Being a mentor can breathe new life into over-60s

Can age 50-plus talent build profitable mentoring-as-a-service businesses? Yes, because they are already doing it. And there aren’t enough mentors to address the demand.

Imagine the impact of this vast group sharing their deep industry knowledge, proven skills, real-world expertise, solid communications skills and desire to nurture younger people or peers in their careers.

Of course, most of us think of mentoring as a gift of time and knowledge — the work of generous, successful leaders in their companies or fields. They ‘take someone under their wing’ to advance their mentee’s careers. It’s often the mentor’s way of paying it forward to younger workers or peers out of gratitude for those mentors who helped them in their careers. Perhaps that’s what the majority of mentoring looks like. The key is that mentoring offers big value to mentees across all industries.

For example, studies indicate that most millennials would like to have mentors, to improve specific skills as well as for career advancement guidance. A case in point is that 63 per cent of millennials say their leadership skills need improvement, according to the 2016 Deloitte Millennial Survey. One of the most effective ways to improve those skills is via mentors due to the personalised counselling and invested relationship. Executives benefit from mentors as well. A Harvard Business Review article revealed that 84 per cent of “… CEOs credited mentors with helping them avoid costly mistakes and become proficient in their roles faster.”

Are millennials, executives, self-employed professionals or employers willing to pay for this service? Yes. Why? Not all leaders or managers want to set aside the time or have the motivation to serve as long-term mentors. There just aren’t enough mentors to go around and in smaller organisations there may be none. It’s often said that you get what you pay for and that paying for a service adds commitment to a business relationship. This has been a contributing factor in the rapid growth of professional coaches and advisers.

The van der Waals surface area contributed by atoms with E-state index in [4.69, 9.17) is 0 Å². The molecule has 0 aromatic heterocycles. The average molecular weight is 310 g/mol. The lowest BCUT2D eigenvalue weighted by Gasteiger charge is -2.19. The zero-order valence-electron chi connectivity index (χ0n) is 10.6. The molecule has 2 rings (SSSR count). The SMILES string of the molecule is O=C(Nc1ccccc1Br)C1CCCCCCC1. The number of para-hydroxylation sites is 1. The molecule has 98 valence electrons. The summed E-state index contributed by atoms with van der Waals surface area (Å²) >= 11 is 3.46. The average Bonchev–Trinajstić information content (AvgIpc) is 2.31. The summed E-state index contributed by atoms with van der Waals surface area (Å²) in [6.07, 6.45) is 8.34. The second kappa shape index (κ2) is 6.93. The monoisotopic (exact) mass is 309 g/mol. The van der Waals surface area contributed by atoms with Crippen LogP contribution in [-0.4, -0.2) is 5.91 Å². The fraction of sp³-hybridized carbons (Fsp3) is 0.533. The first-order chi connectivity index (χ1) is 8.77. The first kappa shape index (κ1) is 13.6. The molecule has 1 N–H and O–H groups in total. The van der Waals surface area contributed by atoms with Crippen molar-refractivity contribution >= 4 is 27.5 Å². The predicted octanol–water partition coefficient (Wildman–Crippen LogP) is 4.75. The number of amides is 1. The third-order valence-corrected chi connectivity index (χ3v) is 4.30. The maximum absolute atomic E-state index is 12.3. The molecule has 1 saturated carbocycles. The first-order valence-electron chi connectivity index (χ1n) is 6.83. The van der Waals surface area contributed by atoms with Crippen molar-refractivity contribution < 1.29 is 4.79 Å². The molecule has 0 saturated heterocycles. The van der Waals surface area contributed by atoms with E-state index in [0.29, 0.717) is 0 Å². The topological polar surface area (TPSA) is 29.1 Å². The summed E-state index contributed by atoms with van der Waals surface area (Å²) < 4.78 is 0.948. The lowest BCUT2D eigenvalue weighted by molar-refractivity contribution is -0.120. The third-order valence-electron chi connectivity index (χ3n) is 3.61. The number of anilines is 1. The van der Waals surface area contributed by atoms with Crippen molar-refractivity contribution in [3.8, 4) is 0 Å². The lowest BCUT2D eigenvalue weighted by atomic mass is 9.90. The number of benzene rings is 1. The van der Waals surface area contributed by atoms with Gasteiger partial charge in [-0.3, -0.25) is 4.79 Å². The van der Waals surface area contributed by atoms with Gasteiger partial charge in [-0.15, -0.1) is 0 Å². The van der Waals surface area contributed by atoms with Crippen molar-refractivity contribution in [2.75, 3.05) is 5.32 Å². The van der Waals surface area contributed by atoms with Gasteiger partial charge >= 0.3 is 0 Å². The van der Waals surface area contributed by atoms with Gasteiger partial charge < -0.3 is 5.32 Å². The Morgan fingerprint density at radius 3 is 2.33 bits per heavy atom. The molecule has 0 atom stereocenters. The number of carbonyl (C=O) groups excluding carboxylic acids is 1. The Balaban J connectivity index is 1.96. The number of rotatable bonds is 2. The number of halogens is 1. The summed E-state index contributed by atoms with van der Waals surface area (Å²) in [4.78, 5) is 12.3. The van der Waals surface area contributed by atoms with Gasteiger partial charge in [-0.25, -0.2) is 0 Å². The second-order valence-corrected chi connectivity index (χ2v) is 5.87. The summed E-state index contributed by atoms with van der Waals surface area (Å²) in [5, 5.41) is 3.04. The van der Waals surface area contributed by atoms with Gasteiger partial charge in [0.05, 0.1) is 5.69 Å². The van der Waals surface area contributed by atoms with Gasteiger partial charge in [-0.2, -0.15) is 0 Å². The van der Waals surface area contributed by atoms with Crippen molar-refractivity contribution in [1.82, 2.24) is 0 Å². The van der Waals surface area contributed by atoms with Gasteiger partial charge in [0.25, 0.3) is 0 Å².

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By the way, there are differences between mentors and coaches or advisers, even though there’s considerable overlap in what they do. Mentors tend to establish long-term, open-ended, multi-faceted, relationship-oriented connections with their mentees. They focus on sharing their specific industry or work knowledge as the core of their services. Coaches and advisers typically focus on a more prescriptive basis to help with specific decisions, directions, opportunities, skills, challenges, tasks, etc. They typically offer more general counselling services that are not industry specific.

That said, there is no reason why you cannot build a business mentoring younger people or peers in your field if you’re qualified for it. Mentors can sign up on platforms such as PivotPlanet that charge mentees by the hour for you and HerBusiness that charges multiple session package fees for you. PivotPlanet connects people around the world looking to “…enhance their current job skills with expert advisers working in hundreds of fields.” It offers one-on-one video and phone (VoIP) sessions with the option of in-person mentorship with some of their advisers. At HerBusiness, it’s developed services “…including finding the right mentors, expanding your network and getting the skills and promotion you need.” Another matchmaking platform called Findamentor encourages its registered mentors who charge for their services to describe themselves as coaches. It positions itself as “…promoting continuing education utilising the natural human process of mentoring.”

Fees for mentoring services range across the board, from $50 per hour to thousands of dollars per hour for well-known industry leaders. Some mentors arrange monthly retainers, which buys their mentees a set number of hours to interact.

There is no reason why mentoring cannot be a sustainable business. It’s basically the same thing as establishing a consulting business. A big benefit for older professionals is that your age and extensive qualifications can be a big advantage in the marketplace. Your passion for guiding others while sharing your wisdom could pay off with work you love.

Have you been involved in mentoring others? Would you consider mentoring as a means of increasing your income in retirement? Share your thoughts with us.